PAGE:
Selling puts is a great way to purchase shares in companies you like at a predetermined price. In essence, you get paid to put in a "limit order."
An investor usually sells a put option if his/her outlook on the underlying security is bullish. The buyer of the put option pays the seller a premium for the right to sell the shares at an agreed-upon price. If the stock does not trade at or below the agreed-upon price (strike price), the seller gets to keep the premium.
Benefits associated with selling puts
1. In essence, you get paid for entering a "limit order" for a stock or stocks you would not mind owning.
2. It allows one to generate income in a neutral or rising market.
3. When you sell a naked put, you are in a way acting like an insurance agent. The Seller of the option agrees to buy the stock in the future if it drops to a certain level before the option expires. For this, you (the seller) are paid a premium upfront. If this strategy is repeated over and over again, these premiums can really help boost you returns over time.
4. Acquiring stocks via short puts is a widely used strategy by many retail traders and is considered to be one of the most conservative option strategies. This strategy is very similar to the covered call strategy.
5. The safest option is to make sure the put is "cash secured." This simply means that you have enough cash in the account to purchase that specific stock if it trades below the strike price. Your final price would be a tad bit lower when you add the premium you were paid up front into the equation. For example, if you sold a put at a strike of 20 with two months of time left on it for $2.50; $250 per contract would be deposited in your account.
6. Most put options expire worthless and time is on your side. Every day you profit via time decay as long as the stock price does not drop significantly. In the event it does drop below the strike you sold the put at, you get to buy a stock you like at the price you wanted. Time decay is the greatest in the front month.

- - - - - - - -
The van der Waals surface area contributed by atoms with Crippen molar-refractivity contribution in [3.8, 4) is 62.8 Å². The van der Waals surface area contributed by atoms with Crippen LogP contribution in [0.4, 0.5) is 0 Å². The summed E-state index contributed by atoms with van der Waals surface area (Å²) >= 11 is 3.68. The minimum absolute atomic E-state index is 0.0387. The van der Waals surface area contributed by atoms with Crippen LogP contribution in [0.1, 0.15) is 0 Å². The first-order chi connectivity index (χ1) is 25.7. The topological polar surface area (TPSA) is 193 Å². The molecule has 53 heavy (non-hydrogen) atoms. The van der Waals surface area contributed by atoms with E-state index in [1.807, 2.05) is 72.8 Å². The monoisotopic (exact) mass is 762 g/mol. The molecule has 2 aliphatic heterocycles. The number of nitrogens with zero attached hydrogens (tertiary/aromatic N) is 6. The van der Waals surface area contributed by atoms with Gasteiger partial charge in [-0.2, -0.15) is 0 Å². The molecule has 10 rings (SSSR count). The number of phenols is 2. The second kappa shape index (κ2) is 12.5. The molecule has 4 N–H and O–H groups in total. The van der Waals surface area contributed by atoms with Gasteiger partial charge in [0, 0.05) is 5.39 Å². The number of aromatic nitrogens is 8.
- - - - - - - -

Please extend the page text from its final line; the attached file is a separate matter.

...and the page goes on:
The majority of traders opt to close the put out prior to expiration if they have the chance of buying it back at a much lower price. For example, selling the put at $2.50 and buying it back at $0.50
Reasons to be bullish on ARMOUR Residential REIT (NYSE:ARR):
- A very strong yield of 17.10%
- A very strong quarterly earnings growth rate of 658%
- Profit margins of 78%
- A good free cash flow yield of 14.36%
- EBITDA increased from -$2million in 2009 to $25 million in 2011
- Cash flow per share increased from -$0.49 in 2009 to $0.27 in 2011
- Sales increased from $8million in 2010 to $118 million in 2011
- A decent current and quick ratio of 1.16 and 1.16, respectively
- $100K invested since it went public would have grown to $130K. If the dividends were reinvested the rate of return would be higher.
Suggested Strategy for ARMOUR Residential REIT
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The Jan 2013 7.50 puts are trading in the 1.10-1.30 ranges. There is a pretty decent chance that this stock could test the 6.50 ranges again. If you are willing to wait then you will probably get a better price on these puts. For this example, we will assume that the puts can be sold for 1.20 or better. For each contract sold $120 will be deposited into your account.